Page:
There seems no end to the Greek tragedy unfolding within the European Union. One year after a staggering €110-billion ($160-billion) bailout by the European Union barely saved Greece from bankruptcy, EU and IMF officials are meeting in Greece to consider another bailout in hopes of solving the ancient nation's massive debt crisis.
Last May's bailout engineered by European Union politicians was roughly €10,000 for every man, woman, and child in Greece, or approximately half of its entire gross domestic product for a year.
Opinions differ widely among nations as to which voting system is best: the American arrangement wherein two-parties are dominant or the multi-party system in Europe and so many other countries. If a country has a multi-party system, it must choose whether it will be a "first-past-the-post" method, in which the candidate with a plurality of the votes wins, or a system by which seats are apportioned according to political party slates.
The bailouts of the four "PIGS" countries (Portugal, Ireland, Greece, and Spain) continues apace within the European Union. Only days after grim news in bankrupt Greece — rising bond rates, a significantly underestimated debt-to-GDP ratio, and a looming nationwide union strike to protest "austerity" measures — Portugal has received a €78 billion loan from the EU.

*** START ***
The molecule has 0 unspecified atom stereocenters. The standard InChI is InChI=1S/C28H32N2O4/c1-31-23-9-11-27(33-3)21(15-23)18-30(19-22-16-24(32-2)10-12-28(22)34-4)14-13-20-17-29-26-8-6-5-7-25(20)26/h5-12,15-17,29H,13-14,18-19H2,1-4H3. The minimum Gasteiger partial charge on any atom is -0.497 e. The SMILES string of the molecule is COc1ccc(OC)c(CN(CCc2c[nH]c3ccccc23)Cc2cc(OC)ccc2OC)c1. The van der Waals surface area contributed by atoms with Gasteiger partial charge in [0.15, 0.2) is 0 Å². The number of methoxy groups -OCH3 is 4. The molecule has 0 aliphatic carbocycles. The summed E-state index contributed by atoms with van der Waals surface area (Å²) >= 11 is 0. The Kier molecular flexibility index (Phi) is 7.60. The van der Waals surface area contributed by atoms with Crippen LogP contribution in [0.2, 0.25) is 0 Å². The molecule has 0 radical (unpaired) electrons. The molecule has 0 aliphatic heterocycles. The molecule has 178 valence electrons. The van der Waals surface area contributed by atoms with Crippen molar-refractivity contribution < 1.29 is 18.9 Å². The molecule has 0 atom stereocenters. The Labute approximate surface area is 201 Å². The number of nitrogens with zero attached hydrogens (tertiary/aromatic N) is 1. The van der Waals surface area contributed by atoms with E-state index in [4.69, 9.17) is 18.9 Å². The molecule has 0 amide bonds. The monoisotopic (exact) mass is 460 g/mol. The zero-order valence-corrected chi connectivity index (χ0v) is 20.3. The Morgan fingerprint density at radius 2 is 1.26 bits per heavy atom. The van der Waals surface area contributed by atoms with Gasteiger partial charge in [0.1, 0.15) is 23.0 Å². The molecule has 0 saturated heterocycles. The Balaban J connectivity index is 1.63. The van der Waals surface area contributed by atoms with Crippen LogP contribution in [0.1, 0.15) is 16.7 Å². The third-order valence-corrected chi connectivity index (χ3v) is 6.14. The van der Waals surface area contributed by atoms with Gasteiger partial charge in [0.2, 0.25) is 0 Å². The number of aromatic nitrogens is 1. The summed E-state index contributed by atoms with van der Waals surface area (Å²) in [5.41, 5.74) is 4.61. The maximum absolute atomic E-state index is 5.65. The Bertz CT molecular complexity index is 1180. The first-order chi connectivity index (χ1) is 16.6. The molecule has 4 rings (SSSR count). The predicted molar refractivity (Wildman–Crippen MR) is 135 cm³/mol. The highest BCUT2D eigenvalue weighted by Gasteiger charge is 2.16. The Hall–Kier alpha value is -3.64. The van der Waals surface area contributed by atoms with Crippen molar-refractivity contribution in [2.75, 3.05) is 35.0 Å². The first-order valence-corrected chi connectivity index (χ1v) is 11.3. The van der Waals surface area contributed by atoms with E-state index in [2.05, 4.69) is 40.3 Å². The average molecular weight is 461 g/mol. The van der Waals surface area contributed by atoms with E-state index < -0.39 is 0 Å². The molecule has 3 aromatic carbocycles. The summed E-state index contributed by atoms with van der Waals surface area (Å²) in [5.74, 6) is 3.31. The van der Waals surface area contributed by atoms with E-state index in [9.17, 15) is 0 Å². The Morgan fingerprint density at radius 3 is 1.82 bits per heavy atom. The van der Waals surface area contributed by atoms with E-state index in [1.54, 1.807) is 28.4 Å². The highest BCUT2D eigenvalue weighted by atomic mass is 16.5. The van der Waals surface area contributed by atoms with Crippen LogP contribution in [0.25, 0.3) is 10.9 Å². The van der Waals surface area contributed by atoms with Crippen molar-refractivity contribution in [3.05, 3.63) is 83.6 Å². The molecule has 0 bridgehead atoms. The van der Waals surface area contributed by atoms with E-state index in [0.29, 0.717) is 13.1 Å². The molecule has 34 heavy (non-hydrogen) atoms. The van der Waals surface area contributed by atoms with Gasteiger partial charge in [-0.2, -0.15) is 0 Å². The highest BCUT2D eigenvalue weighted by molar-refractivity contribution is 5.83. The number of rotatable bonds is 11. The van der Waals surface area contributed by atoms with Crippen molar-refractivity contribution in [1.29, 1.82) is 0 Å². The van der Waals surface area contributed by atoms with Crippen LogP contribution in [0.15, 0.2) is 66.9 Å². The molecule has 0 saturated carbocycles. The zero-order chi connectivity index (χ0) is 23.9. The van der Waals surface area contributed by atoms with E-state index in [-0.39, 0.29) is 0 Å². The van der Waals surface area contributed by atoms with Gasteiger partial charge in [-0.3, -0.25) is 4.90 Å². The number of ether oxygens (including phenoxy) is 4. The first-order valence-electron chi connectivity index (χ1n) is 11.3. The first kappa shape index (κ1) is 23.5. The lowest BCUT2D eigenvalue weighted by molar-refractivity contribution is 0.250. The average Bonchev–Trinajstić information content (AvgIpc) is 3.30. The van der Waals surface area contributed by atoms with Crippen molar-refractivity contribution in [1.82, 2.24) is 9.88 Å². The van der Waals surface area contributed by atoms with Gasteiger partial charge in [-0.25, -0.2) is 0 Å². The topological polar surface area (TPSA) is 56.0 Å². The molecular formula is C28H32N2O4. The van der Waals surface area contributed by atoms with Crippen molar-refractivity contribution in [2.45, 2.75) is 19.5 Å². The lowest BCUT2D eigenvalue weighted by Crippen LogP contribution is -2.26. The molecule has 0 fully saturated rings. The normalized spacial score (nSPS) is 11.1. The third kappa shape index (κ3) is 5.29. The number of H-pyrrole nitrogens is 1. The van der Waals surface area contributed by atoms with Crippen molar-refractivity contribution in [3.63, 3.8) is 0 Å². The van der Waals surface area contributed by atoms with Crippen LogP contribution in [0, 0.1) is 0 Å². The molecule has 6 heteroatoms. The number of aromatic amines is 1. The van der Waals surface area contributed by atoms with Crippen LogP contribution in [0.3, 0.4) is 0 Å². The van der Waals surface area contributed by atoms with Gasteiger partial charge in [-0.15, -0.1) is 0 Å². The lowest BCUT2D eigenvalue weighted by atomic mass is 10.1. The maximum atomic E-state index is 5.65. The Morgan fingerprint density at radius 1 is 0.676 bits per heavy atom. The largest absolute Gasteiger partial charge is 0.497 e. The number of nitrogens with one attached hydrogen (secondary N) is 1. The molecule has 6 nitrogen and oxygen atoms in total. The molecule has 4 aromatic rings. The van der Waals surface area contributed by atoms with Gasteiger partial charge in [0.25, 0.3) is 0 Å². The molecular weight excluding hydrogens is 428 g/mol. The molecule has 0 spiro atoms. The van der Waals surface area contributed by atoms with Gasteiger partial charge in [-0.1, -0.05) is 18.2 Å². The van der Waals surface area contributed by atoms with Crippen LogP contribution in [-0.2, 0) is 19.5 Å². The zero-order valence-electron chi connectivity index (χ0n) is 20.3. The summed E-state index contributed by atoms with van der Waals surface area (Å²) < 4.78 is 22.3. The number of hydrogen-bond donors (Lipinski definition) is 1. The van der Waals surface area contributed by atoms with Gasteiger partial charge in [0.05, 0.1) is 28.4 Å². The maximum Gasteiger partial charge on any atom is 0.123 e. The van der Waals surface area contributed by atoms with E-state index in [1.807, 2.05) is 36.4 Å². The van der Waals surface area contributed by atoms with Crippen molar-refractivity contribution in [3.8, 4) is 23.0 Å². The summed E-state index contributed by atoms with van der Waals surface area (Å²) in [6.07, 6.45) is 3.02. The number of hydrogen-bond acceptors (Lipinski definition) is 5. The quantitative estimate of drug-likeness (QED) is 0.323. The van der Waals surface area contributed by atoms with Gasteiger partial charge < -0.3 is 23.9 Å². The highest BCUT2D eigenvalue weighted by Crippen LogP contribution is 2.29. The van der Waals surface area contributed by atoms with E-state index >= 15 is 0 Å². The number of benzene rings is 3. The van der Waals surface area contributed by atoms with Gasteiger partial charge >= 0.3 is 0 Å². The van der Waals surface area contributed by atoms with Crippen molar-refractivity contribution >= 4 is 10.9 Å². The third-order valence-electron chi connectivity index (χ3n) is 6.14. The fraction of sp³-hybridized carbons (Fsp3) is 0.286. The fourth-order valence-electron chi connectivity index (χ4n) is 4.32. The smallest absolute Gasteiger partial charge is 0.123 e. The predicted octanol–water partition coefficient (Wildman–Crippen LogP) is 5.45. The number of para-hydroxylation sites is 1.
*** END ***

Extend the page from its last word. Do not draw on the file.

The four European Union members known together as PIGS (Portugal, Ireland, Greece, and Spain) are those countries whose general irresponsibility and massive government overspending has been enough to drive down the value of the euro as the interest rates on their government bonds are pushed to unsustainable levels. Last year the financial collapses in these countries, especially Greece, caused the euro to plummet 15 percent in just the first six months of the year.